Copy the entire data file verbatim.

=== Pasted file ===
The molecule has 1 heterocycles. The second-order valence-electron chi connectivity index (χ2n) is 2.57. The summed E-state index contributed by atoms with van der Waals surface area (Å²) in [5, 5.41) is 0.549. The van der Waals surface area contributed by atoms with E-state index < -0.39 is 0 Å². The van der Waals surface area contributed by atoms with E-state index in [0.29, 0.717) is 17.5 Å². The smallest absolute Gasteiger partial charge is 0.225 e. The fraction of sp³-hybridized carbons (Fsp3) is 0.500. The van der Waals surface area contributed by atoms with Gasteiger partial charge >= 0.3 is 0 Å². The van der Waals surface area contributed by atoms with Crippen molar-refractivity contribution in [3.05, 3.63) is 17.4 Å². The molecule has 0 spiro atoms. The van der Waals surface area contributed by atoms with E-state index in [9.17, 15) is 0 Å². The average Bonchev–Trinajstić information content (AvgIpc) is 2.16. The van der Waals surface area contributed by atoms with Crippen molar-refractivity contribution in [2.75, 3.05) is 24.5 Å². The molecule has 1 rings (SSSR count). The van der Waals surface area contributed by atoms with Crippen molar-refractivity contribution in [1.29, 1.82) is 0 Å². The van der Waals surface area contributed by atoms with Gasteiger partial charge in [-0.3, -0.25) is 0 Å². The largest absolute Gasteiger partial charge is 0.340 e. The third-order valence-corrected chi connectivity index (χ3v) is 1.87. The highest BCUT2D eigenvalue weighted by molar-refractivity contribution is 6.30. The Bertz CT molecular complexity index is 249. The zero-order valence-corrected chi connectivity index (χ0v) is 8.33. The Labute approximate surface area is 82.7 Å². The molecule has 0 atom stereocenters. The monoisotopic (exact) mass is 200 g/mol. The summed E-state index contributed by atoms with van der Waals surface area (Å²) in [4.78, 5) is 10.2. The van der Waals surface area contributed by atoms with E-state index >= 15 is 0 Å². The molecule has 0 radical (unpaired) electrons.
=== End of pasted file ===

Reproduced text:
The molecule has 1 heterocycles. The second-order valence-electron chi connectivity index (χ2n) is 2.57. The summed E-state index contributed by atoms with van der Waals surface area (Å²) in [5, 5.41) is 0.549. The van der Waals surface area contributed by atoms with E-state index < -0.39 is 0 Å². The van der Waals surface area contributed by atoms with E-state index in [0.29, 0.717) is 17.5 Å². The smallest absolute Gasteiger partial charge is 0.225 e. The fraction of sp³-hybridized carbons (Fsp3) is 0.500. The van der Waals surface area contributed by atoms with Gasteiger partial charge >= 0.3 is 0 Å². The van der Waals surface area contributed by atoms with Crippen molar-refractivity contribution in [3.05, 3.63) is 17.4 Å². The molecule has 0 spiro atoms. The van der Waals surface area contributed by atoms with E-state index in [9.17, 15) is 0 Å². The average Bonchev–Trinajstić information content (AvgIpc) is 2.16. The van der Waals surface area contributed by atoms with Crippen molar-refractivity contribution in [2.75, 3.05) is 24.5 Å². The molecule has 1 rings (SSSR count). The van der Waals surface area contributed by atoms with Crippen molar-refractivity contribution in [1.29, 1.82) is 0 Å². The van der Waals surface area contributed by atoms with Gasteiger partial charge in [-0.3, -0.25) is 0 Å². The largest absolute Gasteiger partial charge is 0.340 e. The third-order valence-corrected chi connectivity index (χ3v) is 1.87. The highest BCUT2D eigenvalue weighted by molar-refractivity contribution is 6.30. The Bertz CT molecular complexity index is 249. The zero-order valence-corrected chi connectivity index (χ0v) is 8.33. The Labute approximate surface area is 82.7 Å². The molecule has 0 atom stereocenters. The monoisotopic (exact) mass is 200 g/mol. The summed E-state index contributed by atoms with van der Waals surface area (Å²) in [4.78, 5) is 10.2. The van der Waals surface area contributed by atoms with E-state index >= 15 is 0 Å². The molecule has 0 radical (unpaired) electrons.